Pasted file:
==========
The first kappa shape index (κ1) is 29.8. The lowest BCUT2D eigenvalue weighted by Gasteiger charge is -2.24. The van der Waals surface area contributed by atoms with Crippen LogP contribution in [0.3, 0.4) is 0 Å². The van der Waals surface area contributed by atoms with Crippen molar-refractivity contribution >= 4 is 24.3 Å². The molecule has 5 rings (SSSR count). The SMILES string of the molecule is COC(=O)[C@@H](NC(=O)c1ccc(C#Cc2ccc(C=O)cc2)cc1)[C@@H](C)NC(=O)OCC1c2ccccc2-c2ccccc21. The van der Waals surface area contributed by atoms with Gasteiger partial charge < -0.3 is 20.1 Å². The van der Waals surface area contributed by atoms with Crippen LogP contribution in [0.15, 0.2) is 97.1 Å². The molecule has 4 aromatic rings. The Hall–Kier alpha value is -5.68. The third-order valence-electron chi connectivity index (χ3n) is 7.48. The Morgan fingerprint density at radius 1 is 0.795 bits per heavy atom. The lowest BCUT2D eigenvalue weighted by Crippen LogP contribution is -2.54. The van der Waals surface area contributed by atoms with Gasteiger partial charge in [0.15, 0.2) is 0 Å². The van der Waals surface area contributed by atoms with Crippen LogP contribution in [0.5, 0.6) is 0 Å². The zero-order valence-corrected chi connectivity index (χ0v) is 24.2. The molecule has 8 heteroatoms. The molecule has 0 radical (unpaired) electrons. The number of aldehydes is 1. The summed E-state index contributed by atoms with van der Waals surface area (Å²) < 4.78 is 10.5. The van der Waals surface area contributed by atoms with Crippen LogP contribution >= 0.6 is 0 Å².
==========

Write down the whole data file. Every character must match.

The first kappa shape index (κ1) is 29.8. The lowest BCUT2D eigenvalue weighted by Gasteiger charge is -2.24. The van der Waals surface area contributed by atoms with Crippen LogP contribution in [0.3, 0.4) is 0 Å². The van der Waals surface area contributed by atoms with Crippen molar-refractivity contribution >= 4 is 24.3 Å². The molecule has 5 rings (SSSR count). The SMILES string of the molecule is COC(=O)[C@@H](NC(=O)c1ccc(C#Cc2ccc(C=O)cc2)cc1)[C@@H](C)NC(=O)OCC1c2ccccc2-c2ccccc21. The van der Waals surface area contributed by atoms with Gasteiger partial charge < -0.3 is 20.1 Å². The van der Waals surface area contributed by atoms with Crippen LogP contribution in [0.15, 0.2) is 97.1 Å². The molecule has 4 aromatic rings. The Hall–Kier alpha value is -5.68. The third-order valence-electron chi connectivity index (χ3n) is 7.48. The Morgan fingerprint density at radius 1 is 0.795 bits per heavy atom. The lowest BCUT2D eigenvalue weighted by Crippen LogP contribution is -2.54. The van der Waals surface area contributed by atoms with Gasteiger partial charge in [0.15, 0.2) is 0 Å². The van der Waals surface area contributed by atoms with Crippen LogP contribution in [0.5, 0.6) is 0 Å². The zero-order valence-corrected chi connectivity index (χ0v) is 24.2. The molecule has 8 heteroatoms. The molecule has 0 radical (unpaired) electrons. The number of aldehydes is 1. The summed E-state index contributed by atoms with van der Waals surface area (Å²) < 4.78 is 10.5. The van der Waals surface area contributed by atoms with Crippen LogP contribution >= 0.6 is 0 Å².